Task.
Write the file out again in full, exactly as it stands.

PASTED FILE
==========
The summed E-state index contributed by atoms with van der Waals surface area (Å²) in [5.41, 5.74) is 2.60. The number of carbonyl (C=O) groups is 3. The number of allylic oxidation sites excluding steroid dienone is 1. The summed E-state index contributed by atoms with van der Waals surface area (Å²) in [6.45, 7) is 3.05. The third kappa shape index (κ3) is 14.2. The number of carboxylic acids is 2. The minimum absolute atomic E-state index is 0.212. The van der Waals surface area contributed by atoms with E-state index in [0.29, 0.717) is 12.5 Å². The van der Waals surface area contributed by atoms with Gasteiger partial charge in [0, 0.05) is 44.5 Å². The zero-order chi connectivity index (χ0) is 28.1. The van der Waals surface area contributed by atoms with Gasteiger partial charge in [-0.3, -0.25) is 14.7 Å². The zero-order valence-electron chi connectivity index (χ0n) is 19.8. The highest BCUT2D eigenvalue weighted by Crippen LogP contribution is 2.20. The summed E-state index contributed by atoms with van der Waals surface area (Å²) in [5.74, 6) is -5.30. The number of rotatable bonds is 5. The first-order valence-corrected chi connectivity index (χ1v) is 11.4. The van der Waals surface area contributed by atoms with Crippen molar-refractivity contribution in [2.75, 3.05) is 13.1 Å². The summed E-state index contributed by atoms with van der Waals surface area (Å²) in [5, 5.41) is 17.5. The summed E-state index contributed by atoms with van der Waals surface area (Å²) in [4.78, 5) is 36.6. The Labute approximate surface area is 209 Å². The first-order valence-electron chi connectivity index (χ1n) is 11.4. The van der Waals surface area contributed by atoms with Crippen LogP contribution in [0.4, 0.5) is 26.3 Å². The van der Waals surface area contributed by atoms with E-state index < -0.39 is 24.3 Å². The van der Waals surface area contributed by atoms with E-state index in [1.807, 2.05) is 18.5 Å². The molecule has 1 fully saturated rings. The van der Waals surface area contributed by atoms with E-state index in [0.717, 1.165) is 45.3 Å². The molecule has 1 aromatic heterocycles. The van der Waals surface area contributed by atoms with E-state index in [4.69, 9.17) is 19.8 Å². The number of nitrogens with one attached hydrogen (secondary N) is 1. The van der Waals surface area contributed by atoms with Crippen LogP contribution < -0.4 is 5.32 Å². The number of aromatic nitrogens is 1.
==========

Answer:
The summed E-state index contributed by atoms with van der Waals surface area (Å²) in [5.41, 5.74) is 2.60. The number of carbonyl (C=O) groups is 3. The number of allylic oxidation sites excluding steroid dienone is 1. The summed E-state index contributed by atoms with van der Waals surface area (Å²) in [6.45, 7) is 3.05. The third kappa shape index (κ3) is 14.2. The number of carboxylic acids is 2. The minimum absolute atomic E-state index is 0.212. The van der Waals surface area contributed by atoms with E-state index in [0.29, 0.717) is 12.5 Å². The van der Waals surface area contributed by atoms with Gasteiger partial charge in [0, 0.05) is 44.5 Å². The zero-order chi connectivity index (χ0) is 28.1. The van der Waals surface area contributed by atoms with Gasteiger partial charge in [-0.3, -0.25) is 14.7 Å². The zero-order valence-electron chi connectivity index (χ0n) is 19.8. The highest BCUT2D eigenvalue weighted by Crippen LogP contribution is 2.20. The summed E-state index contributed by atoms with van der Waals surface area (Å²) in [5.74, 6) is -5.30. The number of rotatable bonds is 5. The first-order valence-corrected chi connectivity index (χ1v) is 11.4. The van der Waals surface area contributed by atoms with Crippen molar-refractivity contribution in [2.75, 3.05) is 13.1 Å². The summed E-state index contributed by atoms with van der Waals surface area (Å²) in [5, 5.41) is 17.5. The summed E-state index contributed by atoms with van der Waals surface area (Å²) in [4.78, 5) is 36.6. The Labute approximate surface area is 209 Å². The first-order valence-electron chi connectivity index (χ1n) is 11.4. The van der Waals surface area contributed by atoms with Crippen LogP contribution in [0.4, 0.5) is 26.3 Å². The van der Waals surface area contributed by atoms with E-state index < -0.39 is 24.3 Å². The van der Waals surface area contributed by atoms with E-state index in [1.807, 2.05) is 18.5 Å². The molecule has 1 fully saturated rings. The van der Waals surface area contributed by atoms with E-state index in [0.717, 1.165) is 45.3 Å². The molecule has 1 aromatic heterocycles. The van der Waals surface area contributed by atoms with E-state index in [4.69, 9.17) is 19.8 Å². The number of nitrogens with one attached hydrogen (secondary N) is 1. The van der Waals surface area contributed by atoms with Crippen LogP contribution < -0.4 is 5.32 Å². The number of aromatic nitrogens is 1.